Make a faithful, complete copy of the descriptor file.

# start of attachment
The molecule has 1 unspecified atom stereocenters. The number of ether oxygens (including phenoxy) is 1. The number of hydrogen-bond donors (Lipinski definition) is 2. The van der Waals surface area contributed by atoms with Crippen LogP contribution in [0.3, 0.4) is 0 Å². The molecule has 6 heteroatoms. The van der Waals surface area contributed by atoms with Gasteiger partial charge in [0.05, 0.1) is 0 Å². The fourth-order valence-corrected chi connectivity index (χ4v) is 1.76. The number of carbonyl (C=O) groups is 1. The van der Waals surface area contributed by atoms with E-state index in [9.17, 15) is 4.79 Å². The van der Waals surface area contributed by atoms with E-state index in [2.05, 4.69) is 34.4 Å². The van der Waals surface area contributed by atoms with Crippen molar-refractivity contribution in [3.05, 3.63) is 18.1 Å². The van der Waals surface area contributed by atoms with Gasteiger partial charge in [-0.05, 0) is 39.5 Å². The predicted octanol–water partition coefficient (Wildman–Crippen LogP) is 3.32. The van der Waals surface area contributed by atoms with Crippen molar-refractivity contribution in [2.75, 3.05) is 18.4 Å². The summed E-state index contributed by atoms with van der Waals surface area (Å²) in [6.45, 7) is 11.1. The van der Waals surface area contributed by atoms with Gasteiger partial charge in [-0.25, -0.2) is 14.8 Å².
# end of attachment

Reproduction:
The molecule has 1 unspecified atom stereocenters. The number of ether oxygens (including phenoxy) is 1. The number of hydrogen-bond donors (Lipinski definition) is 2. The van der Waals surface area contributed by atoms with Crippen LogP contribution in [0.3, 0.4) is 0 Å². The molecule has 6 heteroatoms. The van der Waals surface area contributed by atoms with Gasteiger partial charge in [0.05, 0.1) is 0 Å². The fourth-order valence-corrected chi connectivity index (χ4v) is 1.76. The number of carbonyl (C=O) groups is 1. The van der Waals surface area contributed by atoms with E-state index in [9.17, 15) is 4.79 Å². The van der Waals surface area contributed by atoms with E-state index in [2.05, 4.69) is 34.4 Å². The van der Waals surface area contributed by atoms with Crippen molar-refractivity contribution in [3.05, 3.63) is 18.1 Å². The van der Waals surface area contributed by atoms with Gasteiger partial charge in [-0.05, 0) is 39.5 Å². The predicted octanol–water partition coefficient (Wildman–Crippen LogP) is 3.32. The van der Waals surface area contributed by atoms with Crippen molar-refractivity contribution in [2.75, 3.05) is 18.4 Å². The summed E-state index contributed by atoms with van der Waals surface area (Å²) in [6.45, 7) is 11.1. The van der Waals surface area contributed by atoms with Gasteiger partial charge in [-0.25, -0.2) is 14.8 Å².